Maryland Crab Tries for Sustainable Certification
In an effort to edge out competition, the state applies for certification to boost sales
The sweet taste of succulent Maryland crab is a source of pride for the state, but despite the delicacy's flavor, the crab industry needs a boost. In an effort to rev up sales, Maryland has applied for sustainable certification for its crabs.
The certification from the Marine Stewardship Council (MSC) would apply to the blue crab harvest from the Chesapeake Bay, reports the Associated Press, and is predicted to be "huge" for sales. The goal for certification is to lure in the conscientious consumer who wants to know where their food comes from.
However, certification certainly won't make the meat any cheaper. Although Maryland crab is the state's biggest moneymaker (bringing in $52 million in 2009), it's a pricy fish, at nearly $20 per pound. And the market for crab is growing; new regions for crab include Venezuela, the Gulf of Mexico, and the Far East.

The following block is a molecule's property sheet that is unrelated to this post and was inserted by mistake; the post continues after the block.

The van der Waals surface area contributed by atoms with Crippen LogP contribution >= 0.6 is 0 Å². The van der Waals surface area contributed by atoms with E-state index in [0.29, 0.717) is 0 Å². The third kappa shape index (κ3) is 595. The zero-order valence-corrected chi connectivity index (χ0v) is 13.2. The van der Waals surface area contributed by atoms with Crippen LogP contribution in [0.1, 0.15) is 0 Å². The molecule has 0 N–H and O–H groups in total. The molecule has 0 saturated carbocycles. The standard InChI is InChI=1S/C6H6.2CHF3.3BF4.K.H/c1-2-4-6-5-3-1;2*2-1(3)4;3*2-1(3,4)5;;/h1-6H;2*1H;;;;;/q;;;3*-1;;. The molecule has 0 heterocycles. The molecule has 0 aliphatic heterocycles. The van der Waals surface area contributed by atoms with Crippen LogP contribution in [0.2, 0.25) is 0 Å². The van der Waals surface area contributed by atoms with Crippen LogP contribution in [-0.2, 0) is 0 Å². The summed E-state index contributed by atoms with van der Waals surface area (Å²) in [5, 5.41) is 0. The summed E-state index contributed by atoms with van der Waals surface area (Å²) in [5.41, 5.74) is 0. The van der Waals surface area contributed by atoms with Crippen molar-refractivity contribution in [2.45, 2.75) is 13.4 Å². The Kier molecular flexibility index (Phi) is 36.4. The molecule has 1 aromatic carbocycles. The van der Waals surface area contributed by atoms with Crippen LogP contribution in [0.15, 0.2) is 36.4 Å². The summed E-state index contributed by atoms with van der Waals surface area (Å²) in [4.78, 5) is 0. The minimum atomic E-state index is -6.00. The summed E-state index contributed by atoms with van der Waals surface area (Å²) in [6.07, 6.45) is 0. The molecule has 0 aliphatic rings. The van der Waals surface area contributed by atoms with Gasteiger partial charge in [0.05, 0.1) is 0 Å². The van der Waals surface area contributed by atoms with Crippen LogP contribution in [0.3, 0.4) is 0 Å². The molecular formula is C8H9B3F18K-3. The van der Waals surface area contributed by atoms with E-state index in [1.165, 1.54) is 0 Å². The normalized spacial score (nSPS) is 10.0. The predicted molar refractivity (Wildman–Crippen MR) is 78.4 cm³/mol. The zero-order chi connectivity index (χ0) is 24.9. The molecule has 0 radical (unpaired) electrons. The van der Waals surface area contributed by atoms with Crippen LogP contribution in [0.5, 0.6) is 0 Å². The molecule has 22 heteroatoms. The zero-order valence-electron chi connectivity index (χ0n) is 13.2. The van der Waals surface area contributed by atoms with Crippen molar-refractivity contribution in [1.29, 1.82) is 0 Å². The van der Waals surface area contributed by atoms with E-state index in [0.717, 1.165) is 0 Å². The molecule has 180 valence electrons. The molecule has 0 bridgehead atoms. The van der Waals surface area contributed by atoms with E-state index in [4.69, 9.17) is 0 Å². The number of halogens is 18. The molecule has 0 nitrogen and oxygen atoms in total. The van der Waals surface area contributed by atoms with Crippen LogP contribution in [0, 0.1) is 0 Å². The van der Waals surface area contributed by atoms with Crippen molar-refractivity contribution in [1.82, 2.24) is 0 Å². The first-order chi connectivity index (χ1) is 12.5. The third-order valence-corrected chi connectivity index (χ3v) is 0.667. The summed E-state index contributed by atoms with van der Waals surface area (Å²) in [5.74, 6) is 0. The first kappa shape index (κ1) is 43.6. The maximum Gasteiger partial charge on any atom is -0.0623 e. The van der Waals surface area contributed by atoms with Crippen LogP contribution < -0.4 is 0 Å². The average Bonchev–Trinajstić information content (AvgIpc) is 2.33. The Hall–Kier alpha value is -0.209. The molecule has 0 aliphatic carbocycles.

Maryland crabbers are hoping a new certification will give them an edge in the market, despite cheaper alternatives. According to one Whole Foods survey, nearly 60 percent of their customers consider sustainability of a product when buying, said the Associated Press.
Sustainable seafood is hardly limited to Maryland; the MSC reports that there are nearly 10,000 sustainable seafood products sold in 40 countries. There's an easy resource to check whether your seafood — halibut, shrimp, scallops, red lobster — are MSC certified: check the web site to find where to buy certified fish.
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